Please visit the Instructions for Authors page before submitting a manuscript. The Article Processing Charge (APC) for publication in this open access journal is 2600 CHF (Swiss Francs). Submitted papers should be well formatted and use good English. Authors may use MDPI's English editing service prior to publication or during author revisions.

Keywords

  • friction
  • wear
  • lubrication
  • biodegradable
  • green lubricants
  • superlubricity
  • biomimetic
  • surface texturing
  • coatings
  • real-time monitoring

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Published Papers (6 papers)

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14 pages, 9496 KiB  
Article
Tribological Evaluation of Lead-Free MoS2-Based Solid Film Lubricants as Environmentally Friendly Replacements for Aerospace Applications
Lubricants 2022, 10(1), 7; https://doi.org/10.3390/lubricants10010007 - 06 Jan 2022
Cited by 10 | Viewed by 3226
Abstract
Solid lubricants, such as MoS2 have been widely used in the aerospace industry with the primary purpose of reducing the friction and wear of tribological interfaces. MoS2 based solid film lubricants are generally doped with other compounds, which can help overcome [...] Read more.
Solid lubricants, such as MoS2 have been widely used in the aerospace industry with the primary purpose of reducing the friction and wear of tribological interfaces. MoS2 based solid film lubricants are generally doped with other compounds, which can help overcome some of their limitations related to environmental conditions. For instance, compounds like Sb2O3 and Pb have been traditionally used to improve the endurance life of these lubricants. However, with the recent zest in transferring to eco-friendly lubricants, there is a strong push to eliminate Pb based compounds. The main purpose of this work is to better understand the influence of Pb based compounds on the tribological behavior of MoS2 based solid film lubricants as well as to critically evaluate the performance of Pb free lubrication strategies. More specifically, the baseline ‘non-green’ lubricant was doped with Pb compound and Sb2O3 and the Pb compound in the ‘Green’ alternative lubricant was replaced by more Sb2O3. The wear test was done using a ball-on-disk tribometer for specific loads and for 5000 cycles. Ex-situ analysis was conducted using Scanning Electron Microscope (SEM), Atomic Force Microscopy (AFM), and micro-Raman to capture the interfacial processes of these lubricants at different loads. Overall, the non-green lubricant performed better in terms of the tribological behavior (i.e., lower friction and wear), which was attributed to the formation of a dense MoS2-based tribo-/transfer-film with the basal planes oriented in the parallel direction to the sliding. The finding on the interfacial phenomena provided critical insights into the development of novel green alternatives that may have the ability to replace Pb based compounds in the future for a sustainable environment. Full article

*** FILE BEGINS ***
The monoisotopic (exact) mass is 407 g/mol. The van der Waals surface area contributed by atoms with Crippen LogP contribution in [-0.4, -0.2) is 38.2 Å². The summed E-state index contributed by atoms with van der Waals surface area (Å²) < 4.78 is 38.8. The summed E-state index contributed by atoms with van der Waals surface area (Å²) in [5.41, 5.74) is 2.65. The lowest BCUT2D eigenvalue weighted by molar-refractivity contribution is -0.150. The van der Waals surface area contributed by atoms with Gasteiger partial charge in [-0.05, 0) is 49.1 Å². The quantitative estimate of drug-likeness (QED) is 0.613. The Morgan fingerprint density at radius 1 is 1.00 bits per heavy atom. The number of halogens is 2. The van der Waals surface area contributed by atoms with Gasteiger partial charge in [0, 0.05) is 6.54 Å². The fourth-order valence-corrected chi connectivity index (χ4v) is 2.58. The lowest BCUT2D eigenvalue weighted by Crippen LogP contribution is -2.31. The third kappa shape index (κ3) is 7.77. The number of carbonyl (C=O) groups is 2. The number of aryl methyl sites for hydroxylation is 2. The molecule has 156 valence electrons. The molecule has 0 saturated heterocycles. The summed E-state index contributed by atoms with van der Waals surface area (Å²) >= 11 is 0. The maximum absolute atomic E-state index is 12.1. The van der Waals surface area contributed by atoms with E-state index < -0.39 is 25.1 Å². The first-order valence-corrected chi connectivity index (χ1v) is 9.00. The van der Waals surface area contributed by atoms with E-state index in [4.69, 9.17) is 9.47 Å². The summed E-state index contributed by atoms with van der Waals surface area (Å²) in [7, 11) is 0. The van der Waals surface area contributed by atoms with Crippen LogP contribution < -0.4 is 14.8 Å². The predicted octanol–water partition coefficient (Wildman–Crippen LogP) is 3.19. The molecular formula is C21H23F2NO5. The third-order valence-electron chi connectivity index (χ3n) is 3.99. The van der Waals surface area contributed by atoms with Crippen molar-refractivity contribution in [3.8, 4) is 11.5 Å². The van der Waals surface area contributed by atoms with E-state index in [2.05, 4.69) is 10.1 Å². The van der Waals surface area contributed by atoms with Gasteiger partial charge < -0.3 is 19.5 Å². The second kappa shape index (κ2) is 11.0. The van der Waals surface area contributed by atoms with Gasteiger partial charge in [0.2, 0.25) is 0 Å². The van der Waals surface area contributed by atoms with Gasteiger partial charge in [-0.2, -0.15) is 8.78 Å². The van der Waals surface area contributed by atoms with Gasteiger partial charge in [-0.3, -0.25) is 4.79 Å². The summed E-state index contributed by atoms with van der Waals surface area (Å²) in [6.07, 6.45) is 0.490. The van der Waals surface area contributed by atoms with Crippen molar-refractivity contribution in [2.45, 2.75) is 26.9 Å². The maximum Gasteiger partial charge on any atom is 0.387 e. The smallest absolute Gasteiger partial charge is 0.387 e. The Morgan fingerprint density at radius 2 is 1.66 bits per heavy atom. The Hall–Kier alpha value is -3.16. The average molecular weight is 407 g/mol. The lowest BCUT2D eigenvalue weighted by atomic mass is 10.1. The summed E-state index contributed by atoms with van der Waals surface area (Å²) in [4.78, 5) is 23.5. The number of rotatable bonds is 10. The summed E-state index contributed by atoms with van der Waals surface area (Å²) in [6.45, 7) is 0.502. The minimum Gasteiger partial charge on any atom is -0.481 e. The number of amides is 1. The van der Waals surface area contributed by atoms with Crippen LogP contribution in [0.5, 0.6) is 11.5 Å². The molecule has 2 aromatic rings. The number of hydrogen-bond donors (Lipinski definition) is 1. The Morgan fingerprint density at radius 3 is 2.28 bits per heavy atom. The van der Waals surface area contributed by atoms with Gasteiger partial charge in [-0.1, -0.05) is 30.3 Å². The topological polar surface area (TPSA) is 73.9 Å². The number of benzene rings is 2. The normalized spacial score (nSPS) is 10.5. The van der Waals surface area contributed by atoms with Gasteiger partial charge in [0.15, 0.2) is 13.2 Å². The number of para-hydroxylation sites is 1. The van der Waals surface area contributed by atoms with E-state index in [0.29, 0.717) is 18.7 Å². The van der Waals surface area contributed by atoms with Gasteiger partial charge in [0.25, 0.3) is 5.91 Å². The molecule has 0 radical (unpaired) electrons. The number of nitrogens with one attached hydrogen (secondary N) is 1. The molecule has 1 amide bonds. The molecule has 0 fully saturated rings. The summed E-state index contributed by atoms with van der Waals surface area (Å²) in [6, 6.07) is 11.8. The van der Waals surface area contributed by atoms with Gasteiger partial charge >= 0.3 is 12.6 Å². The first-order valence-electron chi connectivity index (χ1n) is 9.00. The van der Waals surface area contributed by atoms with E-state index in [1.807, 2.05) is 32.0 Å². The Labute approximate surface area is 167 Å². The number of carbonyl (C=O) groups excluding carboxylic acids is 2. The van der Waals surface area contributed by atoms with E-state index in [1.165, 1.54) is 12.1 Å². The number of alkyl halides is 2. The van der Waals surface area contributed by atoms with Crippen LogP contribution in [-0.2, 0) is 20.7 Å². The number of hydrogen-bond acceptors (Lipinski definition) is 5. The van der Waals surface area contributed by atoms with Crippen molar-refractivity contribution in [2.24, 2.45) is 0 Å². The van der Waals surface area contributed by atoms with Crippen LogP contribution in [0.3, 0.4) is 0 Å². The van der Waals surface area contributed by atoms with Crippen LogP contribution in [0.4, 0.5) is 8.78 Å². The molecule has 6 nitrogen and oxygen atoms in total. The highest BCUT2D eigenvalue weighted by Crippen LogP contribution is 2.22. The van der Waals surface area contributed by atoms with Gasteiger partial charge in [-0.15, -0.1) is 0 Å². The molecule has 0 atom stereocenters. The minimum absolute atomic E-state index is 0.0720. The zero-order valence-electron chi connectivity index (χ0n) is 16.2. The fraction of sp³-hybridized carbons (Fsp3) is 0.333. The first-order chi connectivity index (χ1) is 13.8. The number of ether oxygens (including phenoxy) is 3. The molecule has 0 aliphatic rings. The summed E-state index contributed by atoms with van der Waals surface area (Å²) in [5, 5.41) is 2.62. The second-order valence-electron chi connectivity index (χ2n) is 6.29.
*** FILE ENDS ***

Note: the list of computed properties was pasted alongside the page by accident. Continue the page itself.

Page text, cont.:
(This article belongs to the Special Issue Green Tribology: New Insights toward a Sustainable World)
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12 pages, 1929 KiB  
Article
Low-Temperature Rheology and Thermoanalytical Investigation of Lubricating Oils: Comparison of Phase Transition, Viscosity, and Pour Point
Lubricants 2021, 9(10), 99; https://doi.org/10.3390/lubricants9100099 - 06 Oct 2021
Cited by 6 | Viewed by 3251
Abstract
According to the ASTM D97, the pour point is the temperature below which petroleum products cease to flow. To evaluate the relevance of pour point measurements for synthetic lubricating oils, we investigated the crystallization, melting temperature and low-temperature flow behavior of one mineral [...] Read more.